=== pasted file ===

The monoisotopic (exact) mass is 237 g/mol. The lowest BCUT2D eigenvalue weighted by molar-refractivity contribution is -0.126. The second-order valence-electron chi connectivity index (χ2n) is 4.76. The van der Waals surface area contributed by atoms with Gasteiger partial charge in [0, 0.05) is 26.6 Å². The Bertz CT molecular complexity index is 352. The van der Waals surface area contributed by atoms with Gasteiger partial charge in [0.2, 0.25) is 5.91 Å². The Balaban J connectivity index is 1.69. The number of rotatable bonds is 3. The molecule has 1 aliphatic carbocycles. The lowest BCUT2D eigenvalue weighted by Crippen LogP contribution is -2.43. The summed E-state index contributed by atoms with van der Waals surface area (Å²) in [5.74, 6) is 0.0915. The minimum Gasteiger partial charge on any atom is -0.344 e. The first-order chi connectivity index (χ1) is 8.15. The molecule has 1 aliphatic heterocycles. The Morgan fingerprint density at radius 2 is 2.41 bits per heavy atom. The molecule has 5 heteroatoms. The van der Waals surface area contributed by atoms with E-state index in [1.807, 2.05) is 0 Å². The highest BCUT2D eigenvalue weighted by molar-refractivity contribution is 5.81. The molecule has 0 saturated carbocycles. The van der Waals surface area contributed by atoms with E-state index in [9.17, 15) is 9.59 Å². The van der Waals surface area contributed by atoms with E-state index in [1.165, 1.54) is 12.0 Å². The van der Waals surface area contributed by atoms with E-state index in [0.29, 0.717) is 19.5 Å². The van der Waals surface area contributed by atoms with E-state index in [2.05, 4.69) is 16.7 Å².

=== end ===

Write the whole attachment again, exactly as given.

The monoisotopic (exact) mass is 237 g/mol. The lowest BCUT2D eigenvalue weighted by molar-refractivity contribution is -0.126. The second-order valence-electron chi connectivity index (χ2n) is 4.76. The van der Waals surface area contributed by atoms with Gasteiger partial charge in [0, 0.05) is 26.6 Å². The Bertz CT molecular complexity index is 352. The van der Waals surface area contributed by atoms with Gasteiger partial charge in [0.2, 0.25) is 5.91 Å². The Balaban J connectivity index is 1.69. The number of rotatable bonds is 3. The molecule has 1 aliphatic carbocycles. The lowest BCUT2D eigenvalue weighted by Crippen LogP contribution is -2.43. The summed E-state index contributed by atoms with van der Waals surface area (Å²) in [5.74, 6) is 0.0915. The minimum Gasteiger partial charge on any atom is -0.344 e. The first-order chi connectivity index (χ1) is 8.15. The molecule has 1 aliphatic heterocycles. The Morgan fingerprint density at radius 2 is 2.41 bits per heavy atom. The molecule has 5 heteroatoms. The van der Waals surface area contributed by atoms with E-state index in [1.807, 2.05) is 0 Å². The highest BCUT2D eigenvalue weighted by molar-refractivity contribution is 5.81. The molecule has 0 saturated carbocycles. The van der Waals surface area contributed by atoms with E-state index in [9.17, 15) is 9.59 Å². The van der Waals surface area contributed by atoms with E-state index in [1.165, 1.54) is 12.0 Å². The van der Waals surface area contributed by atoms with E-state index in [0.29, 0.717) is 19.5 Å². The van der Waals surface area contributed by atoms with E-state index in [2.05, 4.69) is 16.7 Å².